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New Exhibitions Hosted By Guildford Heritage Services

Published on: 2 Nov, 2021
Updated on: 2 Nov, 2021

Guildford Heritage Services has two new exhibitions – one is at the museum and the other at Guildford House Gallery.

100 Years of Remembrance at Guildford House Gallery marks 100 years since the red poppy was first adopted as a symbol of remembrance. It explores what remembrance means to the Surrey Infantry Collection and its regimental family.

The exhibition offers a close encounter with stories of remembrance from volunteers and supporters of Surrey Infantry Collection. You can contribute your own stories to a remembrance wreath – to create a lasting reminder of the people Guildford is remembering this November.

Guildford Borough Councillor Tom Hunt, its Armed Forces champion, said: “The red poppy is a symbol of both remembrance and hope for a peaceful future. This exhibition will give visitors a chance to reflect on what that means to them and those who have served in the military.

“Remembrance Sunday is very personal to all of us, as we remember family members and loved ones who have served our country. Ahead of this year’s Service of Remembrance we will be adding the name of Lt Nicholas Stanford London (who had a close connection to Guildford) to our memorial commemorating those who have died in military service since the Second World War.”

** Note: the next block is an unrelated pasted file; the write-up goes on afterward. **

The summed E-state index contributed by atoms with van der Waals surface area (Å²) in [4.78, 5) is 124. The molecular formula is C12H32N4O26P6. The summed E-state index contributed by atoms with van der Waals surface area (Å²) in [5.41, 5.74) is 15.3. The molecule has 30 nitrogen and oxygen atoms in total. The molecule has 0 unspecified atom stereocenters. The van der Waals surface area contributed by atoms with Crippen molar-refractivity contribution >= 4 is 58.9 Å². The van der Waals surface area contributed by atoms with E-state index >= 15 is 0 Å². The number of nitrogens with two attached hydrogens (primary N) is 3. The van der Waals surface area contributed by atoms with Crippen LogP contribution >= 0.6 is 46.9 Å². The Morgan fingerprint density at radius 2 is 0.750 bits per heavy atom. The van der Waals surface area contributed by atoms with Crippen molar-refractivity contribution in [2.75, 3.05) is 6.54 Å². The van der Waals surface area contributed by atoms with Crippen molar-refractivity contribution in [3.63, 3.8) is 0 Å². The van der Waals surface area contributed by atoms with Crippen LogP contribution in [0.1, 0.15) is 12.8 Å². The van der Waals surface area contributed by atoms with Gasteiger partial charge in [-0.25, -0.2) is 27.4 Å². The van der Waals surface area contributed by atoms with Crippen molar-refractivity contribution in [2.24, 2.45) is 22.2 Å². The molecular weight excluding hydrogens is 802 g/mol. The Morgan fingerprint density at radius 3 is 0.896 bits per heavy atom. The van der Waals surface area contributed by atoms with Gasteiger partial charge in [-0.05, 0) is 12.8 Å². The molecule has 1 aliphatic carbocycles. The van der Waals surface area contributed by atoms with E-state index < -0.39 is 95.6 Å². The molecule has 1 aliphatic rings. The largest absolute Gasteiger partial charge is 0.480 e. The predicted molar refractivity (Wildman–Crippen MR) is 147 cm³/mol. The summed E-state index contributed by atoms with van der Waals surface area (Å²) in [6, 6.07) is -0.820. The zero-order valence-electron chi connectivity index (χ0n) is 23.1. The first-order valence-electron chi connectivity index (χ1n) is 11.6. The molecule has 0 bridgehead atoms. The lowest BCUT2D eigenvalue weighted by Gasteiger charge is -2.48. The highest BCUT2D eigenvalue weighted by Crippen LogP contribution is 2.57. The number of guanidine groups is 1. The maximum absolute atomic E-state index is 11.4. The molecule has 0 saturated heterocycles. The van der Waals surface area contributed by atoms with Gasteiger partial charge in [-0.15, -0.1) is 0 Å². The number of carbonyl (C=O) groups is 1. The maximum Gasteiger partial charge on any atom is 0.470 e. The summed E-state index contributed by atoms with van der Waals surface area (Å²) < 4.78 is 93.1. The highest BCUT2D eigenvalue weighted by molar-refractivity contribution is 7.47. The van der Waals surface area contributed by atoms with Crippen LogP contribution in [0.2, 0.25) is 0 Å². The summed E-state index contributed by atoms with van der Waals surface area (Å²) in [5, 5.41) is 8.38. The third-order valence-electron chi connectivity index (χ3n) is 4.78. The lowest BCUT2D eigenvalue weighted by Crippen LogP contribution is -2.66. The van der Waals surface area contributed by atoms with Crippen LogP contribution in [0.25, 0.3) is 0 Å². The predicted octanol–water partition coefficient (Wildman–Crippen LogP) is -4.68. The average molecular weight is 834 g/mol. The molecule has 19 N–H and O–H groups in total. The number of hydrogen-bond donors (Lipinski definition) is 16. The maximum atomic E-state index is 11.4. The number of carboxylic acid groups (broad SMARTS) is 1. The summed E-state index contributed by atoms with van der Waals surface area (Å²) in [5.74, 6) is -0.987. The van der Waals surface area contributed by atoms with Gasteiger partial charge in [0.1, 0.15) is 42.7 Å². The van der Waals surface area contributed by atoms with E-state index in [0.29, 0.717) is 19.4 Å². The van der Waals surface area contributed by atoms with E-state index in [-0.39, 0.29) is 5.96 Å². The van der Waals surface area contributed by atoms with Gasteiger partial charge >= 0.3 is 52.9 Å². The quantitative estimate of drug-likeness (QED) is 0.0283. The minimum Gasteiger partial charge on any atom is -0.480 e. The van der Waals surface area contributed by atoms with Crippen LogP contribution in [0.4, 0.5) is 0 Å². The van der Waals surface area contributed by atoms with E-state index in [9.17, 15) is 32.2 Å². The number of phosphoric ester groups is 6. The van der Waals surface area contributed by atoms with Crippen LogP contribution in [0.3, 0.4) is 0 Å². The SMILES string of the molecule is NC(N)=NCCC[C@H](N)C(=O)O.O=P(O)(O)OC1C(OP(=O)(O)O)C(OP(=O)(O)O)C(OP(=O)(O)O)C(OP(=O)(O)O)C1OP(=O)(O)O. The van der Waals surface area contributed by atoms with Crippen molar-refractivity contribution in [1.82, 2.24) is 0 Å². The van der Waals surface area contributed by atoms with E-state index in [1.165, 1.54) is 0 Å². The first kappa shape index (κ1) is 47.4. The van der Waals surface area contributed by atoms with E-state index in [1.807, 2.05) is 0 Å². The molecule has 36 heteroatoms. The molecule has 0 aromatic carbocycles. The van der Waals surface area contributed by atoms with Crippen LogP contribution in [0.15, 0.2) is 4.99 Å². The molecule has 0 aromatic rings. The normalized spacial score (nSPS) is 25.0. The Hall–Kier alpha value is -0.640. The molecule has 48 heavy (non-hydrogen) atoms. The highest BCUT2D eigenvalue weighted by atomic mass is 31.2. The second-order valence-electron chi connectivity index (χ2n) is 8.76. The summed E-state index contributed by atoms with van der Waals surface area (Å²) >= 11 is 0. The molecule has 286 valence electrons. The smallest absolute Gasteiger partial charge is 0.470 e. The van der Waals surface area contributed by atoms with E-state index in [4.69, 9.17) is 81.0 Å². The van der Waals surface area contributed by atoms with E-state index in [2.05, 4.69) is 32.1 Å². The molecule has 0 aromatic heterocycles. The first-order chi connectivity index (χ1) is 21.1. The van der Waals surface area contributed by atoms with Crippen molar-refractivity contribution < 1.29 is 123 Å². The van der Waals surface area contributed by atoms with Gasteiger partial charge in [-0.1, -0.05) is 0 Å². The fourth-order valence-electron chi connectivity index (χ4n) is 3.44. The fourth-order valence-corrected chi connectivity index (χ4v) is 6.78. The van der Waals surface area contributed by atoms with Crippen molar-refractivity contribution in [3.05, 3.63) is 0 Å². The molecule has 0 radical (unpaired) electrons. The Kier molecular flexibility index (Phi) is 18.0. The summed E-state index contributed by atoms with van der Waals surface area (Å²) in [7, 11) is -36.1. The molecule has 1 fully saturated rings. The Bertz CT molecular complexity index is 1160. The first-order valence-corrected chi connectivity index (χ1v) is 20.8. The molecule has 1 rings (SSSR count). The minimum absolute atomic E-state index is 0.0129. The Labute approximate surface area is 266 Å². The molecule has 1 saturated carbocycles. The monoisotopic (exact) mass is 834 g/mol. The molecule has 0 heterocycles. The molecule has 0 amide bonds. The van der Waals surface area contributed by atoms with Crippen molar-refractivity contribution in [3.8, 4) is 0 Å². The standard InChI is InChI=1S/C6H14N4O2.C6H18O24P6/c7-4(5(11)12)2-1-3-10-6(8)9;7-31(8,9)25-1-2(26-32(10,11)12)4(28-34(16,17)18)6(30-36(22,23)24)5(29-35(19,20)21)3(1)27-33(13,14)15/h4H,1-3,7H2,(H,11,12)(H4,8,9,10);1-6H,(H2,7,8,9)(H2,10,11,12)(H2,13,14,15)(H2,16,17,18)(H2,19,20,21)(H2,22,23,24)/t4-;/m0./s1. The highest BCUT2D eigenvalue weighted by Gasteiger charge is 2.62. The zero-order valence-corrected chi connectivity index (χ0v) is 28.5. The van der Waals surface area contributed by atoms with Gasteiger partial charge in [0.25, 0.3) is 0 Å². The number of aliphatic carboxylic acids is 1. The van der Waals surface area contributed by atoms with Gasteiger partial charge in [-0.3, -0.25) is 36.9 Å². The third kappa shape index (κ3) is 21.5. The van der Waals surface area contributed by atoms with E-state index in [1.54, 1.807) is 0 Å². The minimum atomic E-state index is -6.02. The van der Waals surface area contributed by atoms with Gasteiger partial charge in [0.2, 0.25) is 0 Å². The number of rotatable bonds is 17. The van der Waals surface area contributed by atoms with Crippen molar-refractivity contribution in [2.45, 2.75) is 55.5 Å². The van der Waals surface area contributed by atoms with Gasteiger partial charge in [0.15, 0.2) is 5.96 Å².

The exhibition will be open from Saturday, November 6 to December 4. The gallery is open from Mondays to Saturdays, 10.30am until 3.30pm, apart from the exhibition’s opening day when it will open at 11.30am.

Guildford House Gallery.

Entry to the gallery is free and Guildford House is also home to the town’s tourist information centre and has a cafe.

Now on at Guildford Museum in Quarry Street is an exhibition of patchwork items relating to experiences of the coronavirus pandemic.

Created by Guildford residents, the Guildford Quilt is made up of more than 30 patches, which have been embroidered, printed or drawn.

Children and adults have contributed records of their memories and experiences of the pandemic in images and words.

Titled A colourful gift from nature, by Mirela and Marko Dumic.

The patches and designs will be on display until January 22 after which they will be stitched together to form the new Guildford Quilt.

The project was inspired by the Ripley Lending Quilt, made by the Girls’ Friendly Society in the late 19th century to lend and bring comfort to sick villagers.

The Ripley Lending Quilt.

The quilt survives as a record of people’s kindness to each other in difficult times. It is displayed in the needlework gallery at the museum.

A selection of traditional patchwork items will accompany the exhibition, exploring aspects of patchwork’s history.

Entry to Guildford Museum is free and is open weekly from Wednesday until Saturday, moon to 4.30pm with last entry at 4pm.

 

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